The Cancer Health 25 is an annual list that honors individuals who have made a difference in the lives of people with cancer. This year’s theme is quality of life. To see the full list, click here.
Think fast: What is the biggest cancer killer of women? What about of men? For an awareness campaign with the nonprofit Catch It In Time, former NFL linebacker Chris Draft, 46, took to the streets with a camera crew and posed those questions to the unsuspecting public. Most people guessed breast and prostate cancer. Most were wrong. The answer is lung cancer. “Overall,” Draft says, “lung cancer kills more people than breast, prostate, colon, liver, kidney and melanoma cancer combined.” To which everyone expresses surprise. As one woman said, “I don’t understand why there isn’t more awareness around that fact.”
Exactly! Draft aims to change that by promoting lung cancer awareness and screenings.
It’s a personal mission. In 2010, after 12 years in the NFL, Draft retired and prepared to settle down with his longtime sweetheart, Keasha Rutledge. A few months later, she was diagnosed with Stage IV lung cancer. “She was 37 years old, in amazing shape and did not have a smoking history,” Draft told Stand Up To Cancer (SU2C), which raises funds for cancer research. “We learned the most important fact about lung cancer—that anyone can get it.”
Rutledge died in 2011, but not before the two were married and launched the Chris Draft Family Foundation and the Team Draft initiative to raise awareness of lung cancer. One of the most popular Draft programs is the annual Super Bowl Challenge in which lung cancer survivors compete to raise funds for research and awareness; the three top fundraisers score tickets to the NFL Pro Bowl, the Taste of the NFL and, yes, the Super Bowl as well as a personal backstage escort courtesy of Draft. The competition and the participants’ personal stories garner media attention and get the word out about lung cancer.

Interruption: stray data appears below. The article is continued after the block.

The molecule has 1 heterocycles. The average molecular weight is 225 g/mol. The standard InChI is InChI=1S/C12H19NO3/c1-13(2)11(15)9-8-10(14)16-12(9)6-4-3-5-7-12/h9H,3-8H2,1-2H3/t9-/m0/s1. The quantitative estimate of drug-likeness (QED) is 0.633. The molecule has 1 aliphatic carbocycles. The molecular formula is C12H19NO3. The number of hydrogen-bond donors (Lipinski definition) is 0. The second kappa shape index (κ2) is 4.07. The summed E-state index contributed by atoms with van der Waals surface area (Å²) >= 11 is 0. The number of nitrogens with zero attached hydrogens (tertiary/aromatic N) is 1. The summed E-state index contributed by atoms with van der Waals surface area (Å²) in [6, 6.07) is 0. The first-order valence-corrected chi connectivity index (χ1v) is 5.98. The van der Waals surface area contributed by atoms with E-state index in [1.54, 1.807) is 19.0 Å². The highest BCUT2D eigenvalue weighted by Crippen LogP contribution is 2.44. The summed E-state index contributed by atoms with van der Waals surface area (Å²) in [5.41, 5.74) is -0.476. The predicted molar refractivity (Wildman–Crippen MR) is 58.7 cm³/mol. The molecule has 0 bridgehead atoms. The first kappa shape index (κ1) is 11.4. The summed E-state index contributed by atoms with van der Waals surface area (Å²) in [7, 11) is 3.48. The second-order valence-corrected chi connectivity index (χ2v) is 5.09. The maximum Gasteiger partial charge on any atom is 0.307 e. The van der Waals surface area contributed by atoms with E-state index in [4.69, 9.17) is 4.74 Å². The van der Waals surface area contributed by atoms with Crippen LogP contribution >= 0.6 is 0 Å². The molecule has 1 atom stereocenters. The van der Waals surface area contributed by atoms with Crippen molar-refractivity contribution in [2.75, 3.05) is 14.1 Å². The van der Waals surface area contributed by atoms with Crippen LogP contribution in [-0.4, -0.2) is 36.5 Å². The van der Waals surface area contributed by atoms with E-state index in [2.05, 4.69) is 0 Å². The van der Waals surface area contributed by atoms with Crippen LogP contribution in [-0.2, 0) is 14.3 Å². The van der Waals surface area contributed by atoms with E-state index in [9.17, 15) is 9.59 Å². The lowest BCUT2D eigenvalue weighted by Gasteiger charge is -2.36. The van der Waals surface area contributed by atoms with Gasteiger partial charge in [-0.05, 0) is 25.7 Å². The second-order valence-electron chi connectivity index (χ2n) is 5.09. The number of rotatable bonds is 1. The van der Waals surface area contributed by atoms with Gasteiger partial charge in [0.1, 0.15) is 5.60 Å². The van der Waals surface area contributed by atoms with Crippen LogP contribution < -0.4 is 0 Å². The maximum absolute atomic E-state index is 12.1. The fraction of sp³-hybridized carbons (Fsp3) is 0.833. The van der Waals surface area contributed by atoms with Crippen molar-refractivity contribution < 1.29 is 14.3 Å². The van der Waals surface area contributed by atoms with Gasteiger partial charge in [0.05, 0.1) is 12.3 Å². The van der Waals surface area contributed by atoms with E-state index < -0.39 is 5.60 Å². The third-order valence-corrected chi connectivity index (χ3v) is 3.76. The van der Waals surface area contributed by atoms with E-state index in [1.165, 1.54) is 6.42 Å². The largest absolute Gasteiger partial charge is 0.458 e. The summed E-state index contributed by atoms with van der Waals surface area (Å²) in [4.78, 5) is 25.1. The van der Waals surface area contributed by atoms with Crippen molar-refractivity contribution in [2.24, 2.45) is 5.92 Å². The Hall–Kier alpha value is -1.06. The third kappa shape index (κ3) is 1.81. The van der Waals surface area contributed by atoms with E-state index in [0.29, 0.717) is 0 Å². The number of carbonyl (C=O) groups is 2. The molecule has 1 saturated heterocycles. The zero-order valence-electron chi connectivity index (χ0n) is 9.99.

Draft aims not only to empower families to lead healthy lifestyles but also to change the face of lung cancer through campaigns, collaborations, public speaking and more. “I was honored to be a patient advocate on a Stand Up To Cancer team that pursued the first SU2C Interception Grant for lung cancer (the SU2C–LUNGevity–ALA Lung Cancer Interception Research Team),” he tells Cancer Health. “I also admire SU2C’s efforts to fund research and awareness efforts focused on increasing access to and awareness for lung cancer screening and improving the screening methods. Early detection is a game changer in transforming the survival rate in lung cancer.”